Those crutches that you still have from when you broke your ankle 10 years ago. The bike your kids never ride anymore. Even your old VHS tapes.
These are a few of the donations you can make at the Pennsylvania Resources Council’s fourth annual “ReuseFest” this Saturday, June 13 from 9 a.m. to 1 p.m. at UPMC Passavant in the North Hills.
ReuseFest will feature eight local nonprofit organizations that will be taking donations, including Animal Rescue League Shelter and Wildlife Center, Construction Junction, Off the Floor Pittsburgh, Pittsburgh Gives Back and Goodwill.
The ReuseFest is similar to the PRC’s Hard to Recycle events throughout the year that encourage people to come and recycle items such as computers or kitchen appliances. Both events aim to divert materials from landfills. However, “reuse” has a slightly different meaning than “recycle,” according to Sarah Alessio Shea, environmental education coordinator for the PRC.
“When you look at ReuseFest, we’re really looking at organizations that are collecting materials and they’re not looking to change the material in any way, they’re really just looking to give that material a second life,” Shea said.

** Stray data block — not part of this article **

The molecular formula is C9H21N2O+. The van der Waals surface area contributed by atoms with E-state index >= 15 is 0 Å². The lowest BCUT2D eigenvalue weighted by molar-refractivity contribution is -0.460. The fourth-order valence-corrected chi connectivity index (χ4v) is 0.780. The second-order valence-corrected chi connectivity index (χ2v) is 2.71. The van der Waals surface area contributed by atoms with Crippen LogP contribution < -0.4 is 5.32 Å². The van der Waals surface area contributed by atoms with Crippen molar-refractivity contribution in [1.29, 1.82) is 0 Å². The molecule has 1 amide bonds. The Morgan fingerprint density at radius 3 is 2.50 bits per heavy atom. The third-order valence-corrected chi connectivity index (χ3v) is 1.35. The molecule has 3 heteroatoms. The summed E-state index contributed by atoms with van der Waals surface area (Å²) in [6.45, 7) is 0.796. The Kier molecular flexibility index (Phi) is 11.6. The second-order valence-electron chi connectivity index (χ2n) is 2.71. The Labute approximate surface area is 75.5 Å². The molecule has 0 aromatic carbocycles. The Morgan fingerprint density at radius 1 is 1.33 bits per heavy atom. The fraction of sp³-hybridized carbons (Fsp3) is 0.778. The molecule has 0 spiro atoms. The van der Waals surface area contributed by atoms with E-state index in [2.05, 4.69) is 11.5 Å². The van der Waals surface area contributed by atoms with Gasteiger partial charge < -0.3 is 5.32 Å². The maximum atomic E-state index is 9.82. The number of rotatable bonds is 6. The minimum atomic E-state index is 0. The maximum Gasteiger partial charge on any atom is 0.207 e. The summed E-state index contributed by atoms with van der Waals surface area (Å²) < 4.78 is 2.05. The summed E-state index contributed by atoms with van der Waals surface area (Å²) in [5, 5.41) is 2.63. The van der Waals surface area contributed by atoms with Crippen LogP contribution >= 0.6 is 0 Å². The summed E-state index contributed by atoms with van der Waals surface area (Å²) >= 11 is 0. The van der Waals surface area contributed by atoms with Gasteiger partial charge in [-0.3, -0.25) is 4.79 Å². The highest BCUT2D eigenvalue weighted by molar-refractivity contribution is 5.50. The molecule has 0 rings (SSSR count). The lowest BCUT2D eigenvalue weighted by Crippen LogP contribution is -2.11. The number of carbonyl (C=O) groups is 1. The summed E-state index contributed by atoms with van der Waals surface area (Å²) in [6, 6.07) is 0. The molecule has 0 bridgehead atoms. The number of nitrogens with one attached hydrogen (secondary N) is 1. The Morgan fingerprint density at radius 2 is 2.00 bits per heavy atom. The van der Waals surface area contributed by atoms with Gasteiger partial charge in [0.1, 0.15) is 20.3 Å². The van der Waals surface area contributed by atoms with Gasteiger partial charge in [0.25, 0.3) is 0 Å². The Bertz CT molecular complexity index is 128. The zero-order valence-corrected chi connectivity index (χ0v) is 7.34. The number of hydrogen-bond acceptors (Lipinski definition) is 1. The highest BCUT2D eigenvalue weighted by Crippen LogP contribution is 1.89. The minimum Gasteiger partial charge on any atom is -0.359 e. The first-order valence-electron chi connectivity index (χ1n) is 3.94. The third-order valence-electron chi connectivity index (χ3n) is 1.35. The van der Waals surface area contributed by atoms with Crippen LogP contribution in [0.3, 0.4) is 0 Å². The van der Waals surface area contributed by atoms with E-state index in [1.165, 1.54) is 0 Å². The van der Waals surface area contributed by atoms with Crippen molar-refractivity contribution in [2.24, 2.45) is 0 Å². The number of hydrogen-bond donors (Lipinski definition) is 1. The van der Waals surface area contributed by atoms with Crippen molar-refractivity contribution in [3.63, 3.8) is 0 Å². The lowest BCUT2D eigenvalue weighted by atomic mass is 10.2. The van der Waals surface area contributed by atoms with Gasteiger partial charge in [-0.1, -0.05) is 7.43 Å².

Each nonprofit takes its own specific types of donations. For example, the Animal Rescue League will take pet leashes and toys, and the Pittsburgh Center for Creative Reuse will take arts and crafts donations. The full list of nonprofits and items eligible for donation can be found on the PRC’s website.
“Really the key is just that we’re looking for gently used items from folks so that those organizations can take them and really provide them and give them to the people that need them in this region,” Shea said.
PRC volunteers as well as members of the nonprofits will help participants unload their donations at the event. The volunteers will then work with the nonprofits to sort and distribute the goods to the appropriate organization based on their needs.
“So we work with the nonprofits to really look for finding what they need and making sure that we’re providing them with material that’s beneficial to their mission,” Shea said.
Though the main goal is to collect reusable materials, the ReuseFest is also a way to expose the community to local nonprofits.
“One great thing about these organizations is they take material all year round,” Shea said. “This is just kind of a one stop, one day to really highlight these organizations, the good work they do, what they accept, with the hope then that maybe some people who hear about the event, or even participate in the event, they might make some long-term connections with these organizations.”